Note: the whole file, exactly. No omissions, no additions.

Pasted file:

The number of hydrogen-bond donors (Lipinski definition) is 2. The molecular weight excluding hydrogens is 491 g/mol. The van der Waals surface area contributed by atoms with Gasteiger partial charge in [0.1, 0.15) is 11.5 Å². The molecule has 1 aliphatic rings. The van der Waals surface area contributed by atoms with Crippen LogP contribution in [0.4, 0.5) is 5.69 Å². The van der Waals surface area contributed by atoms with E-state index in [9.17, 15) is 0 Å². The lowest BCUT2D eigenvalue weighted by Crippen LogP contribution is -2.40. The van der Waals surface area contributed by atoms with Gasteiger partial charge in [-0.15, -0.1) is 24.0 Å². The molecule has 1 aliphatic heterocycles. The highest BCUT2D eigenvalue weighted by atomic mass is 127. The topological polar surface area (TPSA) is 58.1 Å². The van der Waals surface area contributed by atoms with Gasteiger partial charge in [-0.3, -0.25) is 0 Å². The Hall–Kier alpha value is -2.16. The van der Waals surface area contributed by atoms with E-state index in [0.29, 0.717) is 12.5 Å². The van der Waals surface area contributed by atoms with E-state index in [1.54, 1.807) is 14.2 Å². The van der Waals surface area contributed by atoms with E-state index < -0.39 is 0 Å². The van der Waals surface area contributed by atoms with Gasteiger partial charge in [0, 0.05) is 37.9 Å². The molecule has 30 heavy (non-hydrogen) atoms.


The number of hydrogen-bond donors (Lipinski definition) is 2. The molecular weight excluding hydrogens is 491 g/mol. The van der Waals surface area contributed by atoms with Gasteiger partial charge in [0.1, 0.15) is 11.5 Å². The molecule has 1 aliphatic rings. The van der Waals surface area contributed by atoms with Crippen LogP contribution in [0.4, 0.5) is 5.69 Å². The van der Waals surface area contributed by atoms with E-state index in [9.17, 15) is 0 Å². The lowest BCUT2D eigenvalue weighted by Crippen LogP contribution is -2.40. The van der Waals surface area contributed by atoms with Gasteiger partial charge in [-0.15, -0.1) is 24.0 Å². The molecule has 1 aliphatic heterocycles. The highest BCUT2D eigenvalue weighted by atomic mass is 127. The topological polar surface area (TPSA) is 58.1 Å². The van der Waals surface area contributed by atoms with Gasteiger partial charge in [-0.3, -0.25) is 0 Å². The Hall–Kier alpha value is -2.16. The van der Waals surface area contributed by atoms with E-state index in [0.29, 0.717) is 12.5 Å². The van der Waals surface area contributed by atoms with E-state index in [1.54, 1.807) is 14.2 Å². The van der Waals surface area contributed by atoms with E-state index < -0.39 is 0 Å². The van der Waals surface area contributed by atoms with Gasteiger partial charge in [0, 0.05) is 37.9 Å². The molecule has 30 heavy (non-hydrogen) atoms.